Matthew Griffin, described as “The Adviser behind the Advisers” and a “Young Kurzweil,” is the founder and CEO of the World Futures Forum and the 311 Institute, a global Futures and Deep Futures consultancy working between the dates of 2020 to 2070, and is an award winning futurist, and author of “Codex of the Future” series. Regularly featured in the global media, including AP, BBC, CNBC, Discovery, RT, and Viacom, Matthew’s ability to identify, track, and explain the impacts of hundreds of revolutionary emerging technologies on global culture, industry and society, is unparalleled. Recognised for the past six years as one of the world’s foremost futurists, innovation and strategy experts Matthew is an international speaker who helps governments, investors, multi-nationals and regulators around the world envision, build and lead an inclusive, sustainable future. A rare talent Matthew’s recent work includes mentoring Lunar XPrize teams, re-envisioning global education and training with the G20, and helping the world’s largest organisations envision and ideate the future of their products and services, industries, and countries. Matthew's clients include three Prime Ministers and several governments, including the G7, Accenture, Bain & Co, BCG, Credit Suisse, Dell EMC, Dentons, Deloitte, E&Y, GEMS, Huawei, JPMorgan Chase, KPMG, Lego, McKinsey, PWC, Qualcomm, SAP, Samsung, Sopra Steria, T-Mobile, and many more.
WHY THIS MATTERS IN BRIEF
Today’s electronics are static, but tomorrow’s electronics will be able to re-configure themselves automatically as needed.
A drop of liquid gallium will oscillate like a beating heart when placed inside a ring-shaped electrode. The frequency of motion can be adjusted from 2-10 Hz by changing the voltage that is applied to the system. The effect was discovered by physicists in Australia and China, who say that it could be used re-configurable electronics, actuators, artificial muscles, soft robotics and lab-on-a-chip microfluidic devices – all of which will be revolutionary in different ways as they continue to develop and one day mature.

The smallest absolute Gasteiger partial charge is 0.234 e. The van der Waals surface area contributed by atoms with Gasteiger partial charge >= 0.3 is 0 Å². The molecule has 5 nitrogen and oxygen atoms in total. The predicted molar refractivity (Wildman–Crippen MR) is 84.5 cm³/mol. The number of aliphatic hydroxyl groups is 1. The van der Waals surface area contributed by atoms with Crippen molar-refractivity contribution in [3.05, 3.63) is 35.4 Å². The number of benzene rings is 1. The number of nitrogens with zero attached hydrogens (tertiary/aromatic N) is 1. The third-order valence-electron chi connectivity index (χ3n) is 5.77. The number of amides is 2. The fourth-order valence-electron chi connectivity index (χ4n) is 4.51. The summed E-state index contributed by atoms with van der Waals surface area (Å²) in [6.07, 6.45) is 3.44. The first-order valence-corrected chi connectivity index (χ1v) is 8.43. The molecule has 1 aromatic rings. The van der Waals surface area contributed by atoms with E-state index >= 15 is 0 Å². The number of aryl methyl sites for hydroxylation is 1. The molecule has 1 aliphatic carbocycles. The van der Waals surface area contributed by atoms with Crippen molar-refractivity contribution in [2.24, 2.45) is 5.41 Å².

It is well known that a drop of mercury will repeatedly flatten and then become spherical when exposed to iron – a process driven by chemical changes to the drop’s surface tension. This heartbeat effect, however, is difficult to control and is not practical for use in fluidic devices.
Now, Xiaolin Wang and colleagues at the University of Wollongong in Australia and the Chinese Academy of Sciences have shown that a similar effect can occur in gallium, which is a liquid at temperatures above about 30° C. The team studied drops that were 50-150 µL in volume and placed in a sodium hydroxide electrolyte at 34° C.
In their experiment, a drop is contained and corralled within a graphite ring of inner diameter 11 mm in a petri dish containing the electrolyte. To create the oscillations, a positive electric potential is applied to the ring and the dish is tilted slightly so that the denser gallium falls to the lower edge of the ring. When the drop touches the positive ring, the surface of the gallium becomes oxidized and this causes the surface tension of the drop to fall to nearly zero.
The low surface tension allows the gallium to pancake on the surface of the petri dish in a process called electrowetting. This shifts the centre of mass of the gallium drop away from the edge of the ring and towards the centre of the dish. This shift causes the gallium to break contact with the ring and when this happens electrostatic repulsion pushes the drop towards the centre of the dish. Once away from the ring, hydroxyl ions etch the oxide from the surface of the drop and the surface tension increases. The result is a spherical drop that once again moves under gravity to the lower edge of the ring – where the process repeats itself. And it’s this weird behaviour that makes the discovery so applicable to lots of different use cases.
The team found that the frequency of the oscillation can be fine-tuned by adjusting the voltage on the ring. They also found that smaller drops oscillated more rapidly than larger drops and that the frequencies of smaller drops are more sensitive to voltage changes. Increasing the angle of inclination of the petri dish also boosted the frequency. Oscillations were also observed using a hydrochloric acid electrolyte, but at frequencies below 2 Hz.
Writing in Physical Review Letters, the team says that the effect could be put to work in a range of applications.